The divorce battle between Paul McCartney and Heather Mills appears to be on its last legs according to reports out of Britain, but the final showdown hasn’t been without some sparks.
Mills, the charity campaigner who has been representing herself since severing ties with her lawyers last year, arrived to court on Wednesday with a box of fan mail according to a report in Britain’s Telegraph.
The fan mail, the paper reports, is being used by the former model in an attempt to prove she is, in her own right, a popular figure, yet she is also claiming that as a result of the divorce proceedings, she's become vilified in the UK.
Mills is believed to be seeking a hefty settlement which will fund security for herself and her daughter, Beatrice, with the former Beatle.
On Tuesday, Mills reportedly showed the court a video dubbed, "Hunting Heather," which showed her being followed by the paparazzi.
The Telegraph reported that Mills turns up to court with her personal trainer and a Hollywood make up artist, among an "entourage," while McCartney turns up with no security.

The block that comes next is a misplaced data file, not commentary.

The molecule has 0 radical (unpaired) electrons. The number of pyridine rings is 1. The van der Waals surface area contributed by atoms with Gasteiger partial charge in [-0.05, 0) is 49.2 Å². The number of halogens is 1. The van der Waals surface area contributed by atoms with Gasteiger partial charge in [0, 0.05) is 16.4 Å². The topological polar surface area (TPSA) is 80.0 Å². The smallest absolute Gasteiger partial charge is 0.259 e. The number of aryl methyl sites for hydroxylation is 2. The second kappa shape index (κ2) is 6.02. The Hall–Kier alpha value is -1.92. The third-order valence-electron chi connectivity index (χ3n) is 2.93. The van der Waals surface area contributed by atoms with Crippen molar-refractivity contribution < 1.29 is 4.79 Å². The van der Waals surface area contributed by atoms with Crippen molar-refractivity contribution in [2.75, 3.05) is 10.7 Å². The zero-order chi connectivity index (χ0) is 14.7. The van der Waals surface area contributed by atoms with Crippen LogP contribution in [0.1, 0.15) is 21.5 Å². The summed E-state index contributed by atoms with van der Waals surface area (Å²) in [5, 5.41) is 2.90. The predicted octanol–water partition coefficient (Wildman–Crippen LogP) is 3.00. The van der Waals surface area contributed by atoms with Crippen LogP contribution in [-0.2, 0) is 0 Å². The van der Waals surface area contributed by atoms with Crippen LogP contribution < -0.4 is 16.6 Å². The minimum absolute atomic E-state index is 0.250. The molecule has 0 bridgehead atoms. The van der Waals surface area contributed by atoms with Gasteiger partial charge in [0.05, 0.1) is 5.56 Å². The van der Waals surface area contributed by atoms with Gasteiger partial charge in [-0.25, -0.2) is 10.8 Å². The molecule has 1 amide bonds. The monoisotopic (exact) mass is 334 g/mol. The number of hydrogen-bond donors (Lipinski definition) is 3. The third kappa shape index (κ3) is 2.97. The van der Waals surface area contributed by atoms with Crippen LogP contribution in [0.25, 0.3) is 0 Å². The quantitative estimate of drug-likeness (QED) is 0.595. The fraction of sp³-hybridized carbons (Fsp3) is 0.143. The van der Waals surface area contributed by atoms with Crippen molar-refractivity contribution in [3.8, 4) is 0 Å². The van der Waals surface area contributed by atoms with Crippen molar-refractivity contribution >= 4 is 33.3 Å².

Mills’ father, Mark said that following the divorce being made official, he expects his daughter to leave the UK.
"She won't stay in this country. She knows everybody hates her and she does not care," Mark Mills said, British news organization AFP reported. "I think she's very low at the moment and would leap at the chance to get away from it all and take her daughter Bea with her."
McCartney is being represented in the proceedings by Nicholas Mostyn. Fiona Shackleton, who previously represented Prince Charles during his divorce from Diana Spencer, Princess of Wales, is also on the ex-Beatle's team.
The couple was married in 2002, but split in May of 2006.
McCartney is said to be worth $1.6 billion, and The Telegraph reports that experts predict Mills could receive between $20 and $160 million in settlement.
The proceedings are expected to last until the end of the week, though sources say there is one sticking point — McCartney wants Mills to sign a confidentiality agreement.
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